European Journal of Clinical Pharmacology

, Volume 28, Supplement 1, pp 65–68

β-Blockers and sleep: A controlled trial

  • T. A. Betts
  • C. Alford
β-Blockers And CNS Side-Effects

DOI: 10.1007/BF00543712

Cite this article as:
Betts, T.A. & Alford, C. Eur J Clin Pharmacol (1985) 28(Suppl 1): 65. doi:10.1007/BF00543712

Summary

The effects on sleep of four β-Blockers, atenolol, propranolol, metoprolol and pindolol, were studied in a placebo-controlled trial. Drugs were administered in random order to 10 female volunteers who acted as their own controls. Subjects were tested five times, each test period lasting 10 nights (2 baseline, 2 low dose, 4 high dose, and 2 withdrawal). A questionnaire concerning subjective appreciation of the quality of the previous night's sleep was completed each morning. Night recordings of muscle tension, eye movement, heart rate and electroencephalogram were recorded on paper and magnetic tape. Analysis of the subjective questionnaires showed that recollection of dreaming and awakening in the night was increased by the three lipophilic drugs, propranolol, metoprolol, and pindolol. These results confirm reports in the literature but are contrary to those expected from considering the effects of noradrenaline on sleep. Analysis of physiological records confirmed subjects' reports that waking was increased by the lipophilic drugs. Dreaming (rapid eye movement sleep, REM) was reduced, as predicted from knowledge of the effect of noradrenaline on sleep. Increased awakening leads to an increase in remembered dreaming which explains the otherwise paradoxical results. Although atenolol had no effect on subjective measures of sleep this hydrophilic drug also reduced REM frequency, suggesting that either it has some central effect, or that REM reduction is due to a peripheral ‘shielding’ effect.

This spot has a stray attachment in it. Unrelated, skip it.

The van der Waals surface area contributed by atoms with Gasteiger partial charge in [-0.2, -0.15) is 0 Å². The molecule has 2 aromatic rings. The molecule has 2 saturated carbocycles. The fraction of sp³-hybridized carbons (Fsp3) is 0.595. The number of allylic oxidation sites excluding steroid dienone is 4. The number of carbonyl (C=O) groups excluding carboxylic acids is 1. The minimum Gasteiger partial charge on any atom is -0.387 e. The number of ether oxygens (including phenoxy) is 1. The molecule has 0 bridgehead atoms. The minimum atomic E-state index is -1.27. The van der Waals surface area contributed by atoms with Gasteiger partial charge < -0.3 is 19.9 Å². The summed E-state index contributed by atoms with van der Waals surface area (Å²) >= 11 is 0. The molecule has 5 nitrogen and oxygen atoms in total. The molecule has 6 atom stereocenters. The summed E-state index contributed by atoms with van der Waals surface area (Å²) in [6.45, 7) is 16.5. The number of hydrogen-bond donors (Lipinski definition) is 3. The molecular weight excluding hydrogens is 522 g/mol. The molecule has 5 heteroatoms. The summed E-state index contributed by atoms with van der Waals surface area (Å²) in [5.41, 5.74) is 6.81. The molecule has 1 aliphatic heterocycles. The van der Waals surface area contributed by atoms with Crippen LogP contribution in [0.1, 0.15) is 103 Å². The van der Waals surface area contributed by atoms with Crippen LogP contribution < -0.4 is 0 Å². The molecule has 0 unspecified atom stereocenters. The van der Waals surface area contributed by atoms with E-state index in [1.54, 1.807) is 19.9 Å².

Key words

atenolol metoprolol pindolol propranolol sleep disturbance dreaming electroencephalogram lipophilicity REM 

Copyright information

© Springer-Verlag 1985

Authors and Affiliations

  • T. A. Betts
    • 1
  • C. Alford
    • 2
  1. 1.Department of PsychiatryUniversity of BirminghamU.K.
  2. 2.Department of Applied PsychologyUniversity of Aston in BirminghamU.K.